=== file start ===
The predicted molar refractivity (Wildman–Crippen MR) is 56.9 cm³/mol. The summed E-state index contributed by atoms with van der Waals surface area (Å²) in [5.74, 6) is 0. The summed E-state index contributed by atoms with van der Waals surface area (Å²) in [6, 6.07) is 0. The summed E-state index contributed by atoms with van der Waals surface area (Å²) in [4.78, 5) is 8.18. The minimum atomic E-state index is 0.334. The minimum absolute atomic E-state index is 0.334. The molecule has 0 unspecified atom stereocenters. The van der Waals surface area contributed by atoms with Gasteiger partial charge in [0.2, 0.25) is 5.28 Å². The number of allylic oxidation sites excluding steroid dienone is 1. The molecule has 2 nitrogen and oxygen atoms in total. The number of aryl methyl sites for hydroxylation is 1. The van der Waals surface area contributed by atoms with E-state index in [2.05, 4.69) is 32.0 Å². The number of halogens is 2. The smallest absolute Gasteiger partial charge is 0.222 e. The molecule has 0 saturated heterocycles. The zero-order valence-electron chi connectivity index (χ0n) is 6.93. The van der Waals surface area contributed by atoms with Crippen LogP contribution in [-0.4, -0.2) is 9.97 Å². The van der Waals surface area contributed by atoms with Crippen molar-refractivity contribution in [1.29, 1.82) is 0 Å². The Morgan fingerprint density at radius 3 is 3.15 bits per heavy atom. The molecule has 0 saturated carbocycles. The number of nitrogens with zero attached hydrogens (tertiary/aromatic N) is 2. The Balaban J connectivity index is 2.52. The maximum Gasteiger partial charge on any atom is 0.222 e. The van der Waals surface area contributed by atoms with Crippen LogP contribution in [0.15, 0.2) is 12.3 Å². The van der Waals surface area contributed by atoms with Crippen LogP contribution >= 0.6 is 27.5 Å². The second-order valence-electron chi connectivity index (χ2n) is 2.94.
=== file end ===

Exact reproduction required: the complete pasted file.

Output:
The predicted molar refractivity (Wildman–Crippen MR) is 56.9 cm³/mol. The summed E-state index contributed by atoms with van der Waals surface area (Å²) in [5.74, 6) is 0. The summed E-state index contributed by atoms with van der Waals surface area (Å²) in [6, 6.07) is 0. The summed E-state index contributed by atoms with van der Waals surface area (Å²) in [4.78, 5) is 8.18. The minimum atomic E-state index is 0.334. The minimum absolute atomic E-state index is 0.334. The molecule has 0 unspecified atom stereocenters. The van der Waals surface area contributed by atoms with Gasteiger partial charge in [0.2, 0.25) is 5.28 Å². The number of allylic oxidation sites excluding steroid dienone is 1. The molecule has 2 nitrogen and oxygen atoms in total. The number of aryl methyl sites for hydroxylation is 1. The van der Waals surface area contributed by atoms with E-state index in [2.05, 4.69) is 32.0 Å². The number of halogens is 2. The smallest absolute Gasteiger partial charge is 0.222 e. The molecule has 0 saturated heterocycles. The zero-order valence-electron chi connectivity index (χ0n) is 6.93. The van der Waals surface area contributed by atoms with Crippen LogP contribution in [-0.4, -0.2) is 9.97 Å². The van der Waals surface area contributed by atoms with Crippen molar-refractivity contribution in [1.29, 1.82) is 0 Å². The Morgan fingerprint density at radius 3 is 3.15 bits per heavy atom. The molecule has 0 saturated carbocycles. The number of nitrogens with zero attached hydrogens (tertiary/aromatic N) is 2. The Balaban J connectivity index is 2.52. The maximum Gasteiger partial charge on any atom is 0.222 e. The van der Waals surface area contributed by atoms with Crippen LogP contribution in [0.15, 0.2) is 12.3 Å². The van der Waals surface area contributed by atoms with Crippen LogP contribution >= 0.6 is 27.5 Å². The second-order valence-electron chi connectivity index (χ2n) is 2.94.